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World – Adecco heiress talks temporary recruitment

04 November 2013

In 2008, German born chocolate magnate and billionaire philanthropist Klaus Jacobs died aged 71. His personal fortune passed to his Swiss-born wife Renata who not only inherited the world’s largest chocolatier, Barry Callebaut, but also the world’s largest recruitment firm, Adecco.

Klaus Jacobs’ involvement with the human resource service industry began in 1992, with the acquisition of Adia Personnel Services. As a Director of the Jacobs Holding AG, the family investment group, Mrs Jacobs and her family represent 18.43% of the total company voting rights for Adecco.

In an interview with the Buenos Aires Herald, Mrs Jacobs spoke about conditions in the recruitment market.

She said: “In 1996, my husband merged the Swiss company Adia Personnel Services with French firm Ecco to form Adecco. I am now the director of the company.

Q: What changes has Adecco experienced during the financial crisis?

“We still work with people looking for a job. When the economy suffers a blip, companies tend to make cuts and people end up losing their jobs.”

Q: Has Adecco had to make cutbacks as a result?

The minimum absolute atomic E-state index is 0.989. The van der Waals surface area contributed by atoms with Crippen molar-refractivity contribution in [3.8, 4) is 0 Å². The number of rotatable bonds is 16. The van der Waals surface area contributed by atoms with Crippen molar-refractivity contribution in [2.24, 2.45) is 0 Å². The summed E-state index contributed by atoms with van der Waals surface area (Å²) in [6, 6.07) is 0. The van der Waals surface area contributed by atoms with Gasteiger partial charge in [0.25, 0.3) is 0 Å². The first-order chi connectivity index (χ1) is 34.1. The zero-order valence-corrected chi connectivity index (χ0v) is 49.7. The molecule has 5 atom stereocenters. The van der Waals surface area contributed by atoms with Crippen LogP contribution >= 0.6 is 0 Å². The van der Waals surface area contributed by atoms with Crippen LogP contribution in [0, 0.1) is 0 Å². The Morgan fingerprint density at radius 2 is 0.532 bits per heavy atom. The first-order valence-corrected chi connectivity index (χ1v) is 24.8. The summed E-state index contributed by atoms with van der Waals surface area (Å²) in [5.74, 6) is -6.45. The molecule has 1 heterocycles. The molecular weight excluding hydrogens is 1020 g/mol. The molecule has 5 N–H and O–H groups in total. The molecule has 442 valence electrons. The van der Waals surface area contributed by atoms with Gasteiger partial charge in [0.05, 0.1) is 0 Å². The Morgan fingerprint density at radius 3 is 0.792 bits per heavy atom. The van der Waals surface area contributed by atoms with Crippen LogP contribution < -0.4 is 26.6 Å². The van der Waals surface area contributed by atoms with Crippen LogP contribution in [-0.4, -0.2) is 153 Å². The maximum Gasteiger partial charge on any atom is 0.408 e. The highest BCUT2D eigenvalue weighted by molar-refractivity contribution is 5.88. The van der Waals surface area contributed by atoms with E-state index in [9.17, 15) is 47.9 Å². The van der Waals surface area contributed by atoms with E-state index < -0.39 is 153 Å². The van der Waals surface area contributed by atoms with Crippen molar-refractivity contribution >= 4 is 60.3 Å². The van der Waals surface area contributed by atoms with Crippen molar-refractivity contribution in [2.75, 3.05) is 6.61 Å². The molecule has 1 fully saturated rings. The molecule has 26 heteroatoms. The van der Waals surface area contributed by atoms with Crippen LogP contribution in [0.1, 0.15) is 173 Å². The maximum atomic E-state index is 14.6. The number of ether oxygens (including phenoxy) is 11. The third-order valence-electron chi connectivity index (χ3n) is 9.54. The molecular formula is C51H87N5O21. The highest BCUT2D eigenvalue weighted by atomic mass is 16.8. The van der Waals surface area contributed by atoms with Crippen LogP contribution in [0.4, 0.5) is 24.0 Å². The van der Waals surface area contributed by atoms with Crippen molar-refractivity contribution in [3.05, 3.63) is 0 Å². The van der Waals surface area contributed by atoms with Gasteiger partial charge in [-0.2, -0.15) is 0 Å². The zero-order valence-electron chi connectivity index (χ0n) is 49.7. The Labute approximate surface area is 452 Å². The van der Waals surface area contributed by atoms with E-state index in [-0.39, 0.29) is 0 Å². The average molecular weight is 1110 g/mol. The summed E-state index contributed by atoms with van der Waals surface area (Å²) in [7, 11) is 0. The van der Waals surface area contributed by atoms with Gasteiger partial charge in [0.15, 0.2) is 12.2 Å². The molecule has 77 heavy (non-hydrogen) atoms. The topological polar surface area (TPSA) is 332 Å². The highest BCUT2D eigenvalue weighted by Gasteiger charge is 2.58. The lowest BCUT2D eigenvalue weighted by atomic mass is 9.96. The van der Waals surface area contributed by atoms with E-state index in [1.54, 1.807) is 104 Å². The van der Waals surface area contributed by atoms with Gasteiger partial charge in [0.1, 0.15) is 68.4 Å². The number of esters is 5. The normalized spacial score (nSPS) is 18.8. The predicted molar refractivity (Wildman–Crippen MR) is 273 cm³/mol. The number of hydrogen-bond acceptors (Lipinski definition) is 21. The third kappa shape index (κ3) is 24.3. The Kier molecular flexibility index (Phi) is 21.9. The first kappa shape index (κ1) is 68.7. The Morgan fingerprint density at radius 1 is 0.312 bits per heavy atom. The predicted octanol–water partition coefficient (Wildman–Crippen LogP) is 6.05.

“One has to keep an eye open and be prepared for when an economic crisis hits, to remain a step ahead of things. If you have 100 offices and can see that a difficult period is coming, it is necessary to reduce the number of offices to 80, for example.”

Q: What do you think about temporary contracts? Are they on the rise?

“It is something that is happening a lot in Europe, jobs with reduced hours as well, which is an option some companies take to avoid laying people off.”

Q: But isn’t this the wrong approach?

“Yes, but we can’t change the way the world is. We need three or four years more to completely recover from this crisis.”

Q: Do you feel those temporary workers have lost their rights?

“No. When you are an employee of a company you have your work rights like anyone else. This doesn’t change at all when you have a short-term contract. The workers’ rights have to be respected as it’s the law.” 

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